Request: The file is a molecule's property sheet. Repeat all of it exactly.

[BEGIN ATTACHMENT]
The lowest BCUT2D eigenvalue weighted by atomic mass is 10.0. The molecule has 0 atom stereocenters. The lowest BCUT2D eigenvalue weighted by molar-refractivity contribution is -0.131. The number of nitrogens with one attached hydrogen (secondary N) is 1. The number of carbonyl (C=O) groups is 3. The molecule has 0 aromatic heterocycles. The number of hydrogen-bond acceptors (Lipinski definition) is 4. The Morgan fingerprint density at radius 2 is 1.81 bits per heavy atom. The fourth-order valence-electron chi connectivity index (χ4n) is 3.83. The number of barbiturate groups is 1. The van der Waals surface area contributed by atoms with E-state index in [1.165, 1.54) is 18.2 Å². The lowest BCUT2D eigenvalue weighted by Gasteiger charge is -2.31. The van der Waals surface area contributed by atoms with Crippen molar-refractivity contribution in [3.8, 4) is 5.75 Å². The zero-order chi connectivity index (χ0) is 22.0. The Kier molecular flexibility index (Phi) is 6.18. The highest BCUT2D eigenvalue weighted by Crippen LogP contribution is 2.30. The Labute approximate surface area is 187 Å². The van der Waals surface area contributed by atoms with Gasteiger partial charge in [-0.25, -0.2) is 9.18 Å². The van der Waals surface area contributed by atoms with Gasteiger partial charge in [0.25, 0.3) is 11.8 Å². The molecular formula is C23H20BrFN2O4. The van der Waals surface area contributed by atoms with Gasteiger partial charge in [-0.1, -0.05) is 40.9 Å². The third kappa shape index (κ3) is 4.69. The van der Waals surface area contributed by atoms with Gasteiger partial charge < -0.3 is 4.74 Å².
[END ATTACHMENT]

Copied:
The lowest BCUT2D eigenvalue weighted by atomic mass is 10.0. The molecule has 0 atom stereocenters. The lowest BCUT2D eigenvalue weighted by molar-refractivity contribution is -0.131. The number of nitrogens with one attached hydrogen (secondary N) is 1. The number of carbonyl (C=O) groups is 3. The molecule has 0 aromatic heterocycles. The number of hydrogen-bond acceptors (Lipinski definition) is 4. The Morgan fingerprint density at radius 2 is 1.81 bits per heavy atom. The fourth-order valence-electron chi connectivity index (χ4n) is 3.83. The number of barbiturate groups is 1. The van der Waals surface area contributed by atoms with E-state index in [1.165, 1.54) is 18.2 Å². The lowest BCUT2D eigenvalue weighted by Gasteiger charge is -2.31. The van der Waals surface area contributed by atoms with Crippen molar-refractivity contribution in [3.8, 4) is 5.75 Å². The zero-order chi connectivity index (χ0) is 22.0. The Kier molecular flexibility index (Phi) is 6.18. The highest BCUT2D eigenvalue weighted by Crippen LogP contribution is 2.30. The Labute approximate surface area is 187 Å². The van der Waals surface area contributed by atoms with Gasteiger partial charge in [-0.25, -0.2) is 9.18 Å². The van der Waals surface area contributed by atoms with Gasteiger partial charge in [0.25, 0.3) is 11.8 Å². The molecular formula is C23H20BrFN2O4. The van der Waals surface area contributed by atoms with Gasteiger partial charge in [-0.1, -0.05) is 40.9 Å². The third kappa shape index (κ3) is 4.69. The van der Waals surface area contributed by atoms with Gasteiger partial charge < -0.3 is 4.74 Å².